Renewing Hope in What Might Be - Friday 31st January, 2020
As it took hold in twentieth-century America, the Promethean ideal taught that the individual self exists apart from all social ties and relations. Our family, our religious society, our neighborhood and town—these communities don’t constitute one’s identity, because who one truly is exists separate from all of them.
Instead, the Promethean self creates her own reality, her own truth. She forges her own meaning. And this effort at self-creation is a solitary business. The demands of community too often get in the way.
. . . And you can see how this idea of the Promethean self, the self-creating, self-sustaining person, suggested a particular kind of politics—a politics centered on the solitary individual.
In this kind of politics, individual choice, and even more, individual achievement are what count. And that makes sense: if our personhood is something we create and not discover, if it is something we assemble entirely for ourselves, then personhood is an achievement; it is something we do.
And place and home don’t matter much. And civic participation is beside the point. And church, synagogue, family—these are fine, but only as groups of individuals, and only if they don’t have too much say in society and don’t control too much of your life. . . .
The collapse of community in America has been underway for decades now, and as it accelerates, it threatens our common liberty.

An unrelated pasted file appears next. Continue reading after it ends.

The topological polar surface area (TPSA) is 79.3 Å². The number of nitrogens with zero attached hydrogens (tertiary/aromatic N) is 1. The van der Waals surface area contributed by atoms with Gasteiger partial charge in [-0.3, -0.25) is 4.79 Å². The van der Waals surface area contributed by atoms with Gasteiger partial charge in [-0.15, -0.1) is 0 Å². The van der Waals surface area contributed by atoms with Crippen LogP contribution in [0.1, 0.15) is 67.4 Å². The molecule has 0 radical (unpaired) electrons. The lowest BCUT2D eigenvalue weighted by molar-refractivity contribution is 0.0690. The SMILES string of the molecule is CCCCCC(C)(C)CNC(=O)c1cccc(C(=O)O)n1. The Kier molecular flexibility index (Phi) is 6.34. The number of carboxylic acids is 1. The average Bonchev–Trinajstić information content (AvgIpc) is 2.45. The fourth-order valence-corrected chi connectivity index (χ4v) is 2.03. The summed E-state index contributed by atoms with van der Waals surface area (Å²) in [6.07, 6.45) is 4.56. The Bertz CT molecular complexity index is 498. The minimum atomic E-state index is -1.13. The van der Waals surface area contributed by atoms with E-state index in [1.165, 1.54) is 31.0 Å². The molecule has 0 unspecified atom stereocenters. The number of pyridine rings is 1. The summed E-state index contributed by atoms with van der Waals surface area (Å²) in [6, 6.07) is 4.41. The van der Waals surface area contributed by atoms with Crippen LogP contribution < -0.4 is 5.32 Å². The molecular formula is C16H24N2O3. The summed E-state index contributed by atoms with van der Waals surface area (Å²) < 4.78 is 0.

Our families and farm cooperatives, our churches and labor unions—they bring us together, they relate us to each other, they tell us what we have in common. And they tell us a story about ourselves, as Americans.
They tell us that what unites us is not race or ethnicity or religious confession. What unites us is the deep conviction that every life matters, that you matter, that every person is uniquely called and uniquely gifted.
They tell us that you don’t have to be rich or famous to be important, that ordinary life—the life of work and marriage and family and worship—that life is valuable, it’s wonderful, it’s what we were meant for, it’s what changes the world.
Our communities of home and worship and labor tell us all this because they draw us into living these convictions together. And this country is built on those convictions. Which means the future of this country depends on rebuilding the communities that make us who we are.
Because in the end, it is community that makes authentic individual life possible.
It’s community that gives individuals strength. It’s community that helps us find moral purpose. It’s community that joins us together to exercise control over our lives.
And so as it turns out, our cherished belief in the liberty of every individual, and the dignity of every person, is rooted in the life we share together.
For in the words of an old theologian, “We do not exist in isolation, [but in] a world of love and hate, blessing and curse, service and destruction . . . where nobody, fundamentally speaking, belongs to himself alone.”
This excerpt is taken from a speech by Missouri Senator Josh Hawley at the sixth annual American Principles Project Gala. Click here to read the speech in its entirety.
Click here to learn more about a young LCMS woman who recently start a pro-life group at her local public high school.
From time to time The Lutheran Church—Missouri Synod joins amicus briefs for cases in which the outcome is likely to affect the church. Check out a collection of briefs to which the LCMS has joined.
“As the Church, we are created to stand against evil. We are created to speak truth ... and forgiveness. The truth is that abortion ends the life of a human being, and we should be unwavering in our opposition to it. But that is not the end of the story. We have been given the gift of Christ, and the power of Christ can wash our sins away.” – Rev. Troy Tysdal, Church of the Lutheran Brethren, a Life Quote from Lutherans For Life • www.lutheransforlife.org
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